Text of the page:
2. You want all charges against arrestees awaiting trial dropped.
3. You want the City to drop its lawsuit against Times-Up!
4. You want the NYPD to facilitate the ride as they have for years before August 2004, as is done in Brooklyn and in cities all over the world.

Respect to all those who continue to ride and to all fellow arrestees.

Still Ridin'
Aug 27, 2005 03:31AM EDT
Robot Rider
Just got home after ten minutes spent on the ride, an hour in handcuffs, and three more spent in a cell in Alphabet City. Rider solidarity was strong, but there's little even numbers can do when facing down a shield and a gun. There was at least one cop for every arrestee, maybe more, where I was. I got nabbed at the St. Mark's/Astor Place corral, but folks I talked to after getting out said they were caught on Houston and Ave D, and 8th Ave around 18th Street. The cops ran up with no warning, very quietly with minimum fanfare, which I guess allowed them to pick off riders at the front and back of the pack for some time. Their tactics are evolving and so should ours. Even the cops who arrested us admitted that the entire procedure was a waste of everyone's time.

I was charged with parading without a permit. I guess the irony of a phalanx of police vehicles blocking off traffic for almost an hour on St. Mark's is lost on those who say CM riders fuck up motorized vehicle traffic. Look, we have to take away every political aspect of these rides other than the simple fact that our civil liberties are being shat upon. Get Quinnipiac to run a poll on support in NYC for bicyclists' rights, and then go after Bloomberg at every event and forum he shows his face at in an election year. Make the Dems talk about the issue at their debates. We have to get the issue in the public arena and make the politicians talk about it to garner widespread support among the people of the city. I got arrested today for riding my bike on a public street. If that doesn't scare you, I don't know what will. Props to Free Wheels and Gideon for helping out fresh arrestees, your help and hard work is greatly appreciated. Still we ride...


Anonymous drewo said...

Meanwhile an elderly lady crossing 14th Street yesterday was struck and killed by a turning truck -- and no charges were leveled against the driver.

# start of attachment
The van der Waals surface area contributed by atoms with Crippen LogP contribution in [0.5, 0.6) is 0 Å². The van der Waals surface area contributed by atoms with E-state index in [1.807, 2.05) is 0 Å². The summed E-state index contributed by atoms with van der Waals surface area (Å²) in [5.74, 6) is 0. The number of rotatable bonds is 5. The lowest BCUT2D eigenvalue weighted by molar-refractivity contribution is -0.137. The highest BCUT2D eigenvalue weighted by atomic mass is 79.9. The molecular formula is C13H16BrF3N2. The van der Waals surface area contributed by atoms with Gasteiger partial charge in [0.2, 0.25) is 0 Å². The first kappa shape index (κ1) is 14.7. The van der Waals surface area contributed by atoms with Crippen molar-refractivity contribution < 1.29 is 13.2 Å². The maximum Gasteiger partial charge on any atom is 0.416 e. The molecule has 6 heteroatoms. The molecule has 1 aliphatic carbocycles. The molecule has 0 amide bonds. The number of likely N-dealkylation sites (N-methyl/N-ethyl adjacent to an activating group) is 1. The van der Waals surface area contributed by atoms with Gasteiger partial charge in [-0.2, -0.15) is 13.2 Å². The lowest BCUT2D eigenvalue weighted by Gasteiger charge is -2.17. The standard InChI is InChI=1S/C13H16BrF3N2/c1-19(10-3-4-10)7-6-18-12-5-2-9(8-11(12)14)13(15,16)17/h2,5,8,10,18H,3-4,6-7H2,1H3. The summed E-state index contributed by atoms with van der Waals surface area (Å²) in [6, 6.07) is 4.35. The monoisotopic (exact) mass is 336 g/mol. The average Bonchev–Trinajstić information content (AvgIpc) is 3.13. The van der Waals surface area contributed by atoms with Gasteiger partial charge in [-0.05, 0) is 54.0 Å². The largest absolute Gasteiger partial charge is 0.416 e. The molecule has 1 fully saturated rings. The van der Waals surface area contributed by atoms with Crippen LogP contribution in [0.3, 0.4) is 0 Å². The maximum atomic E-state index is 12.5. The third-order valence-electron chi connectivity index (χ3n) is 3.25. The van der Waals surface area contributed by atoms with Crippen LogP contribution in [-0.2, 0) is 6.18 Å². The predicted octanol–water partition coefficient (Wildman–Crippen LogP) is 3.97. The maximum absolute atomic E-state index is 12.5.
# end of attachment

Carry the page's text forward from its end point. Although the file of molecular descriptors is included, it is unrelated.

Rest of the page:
But 49 cyclists were arrested for riding their bikes in the streets.

Another reason to keep on riding.

3:12 PM  
Blogger Michael Green said...

Sad. We must keep it in perspective as far as the adminstration goes. Obviously this is related but they don't see it that way. Bloomberg must be forced to see that critical mass is good for New York City, it increases ridership, it is non-polluting, it is safe and it is a fun event for the whole family. The attack on critical mass is a violation of our civil rights, a waste of tax dollars, completely excessive and may cost him the election. Otherwise he will just follow the party line spoon feed to him by commisioner Kelly, that bike riding in a good thing but those attending the critical mass are bad bike riders who are violent anarchists who want to make trouble. And we should throw in the number of people killed by cars each day in this city and how nothing is done about it!! I say we have commuter rides everyday with under 20 people that start linking peoples commutes. Lets start riding in packs so everyday becomes a mini critical mass. We should use an online bulletin board that has designated routes for morning and evening rush hour so people can feel safe to ride their bikes in the streets. Say 8:00am a ride leaves from the base of the Williamsburg bridge and goes uptown via 6th Ave. People can get on and off it where they need too. Its like a "Bike pool," instead of car pooling. This 1 year attack on cycling makes me so fucking angry. I want to channel that anger into positive action and put more bike riders on the streets. If they want to take our monthly celebration away, we'll make everyday a celebration! Who's streets?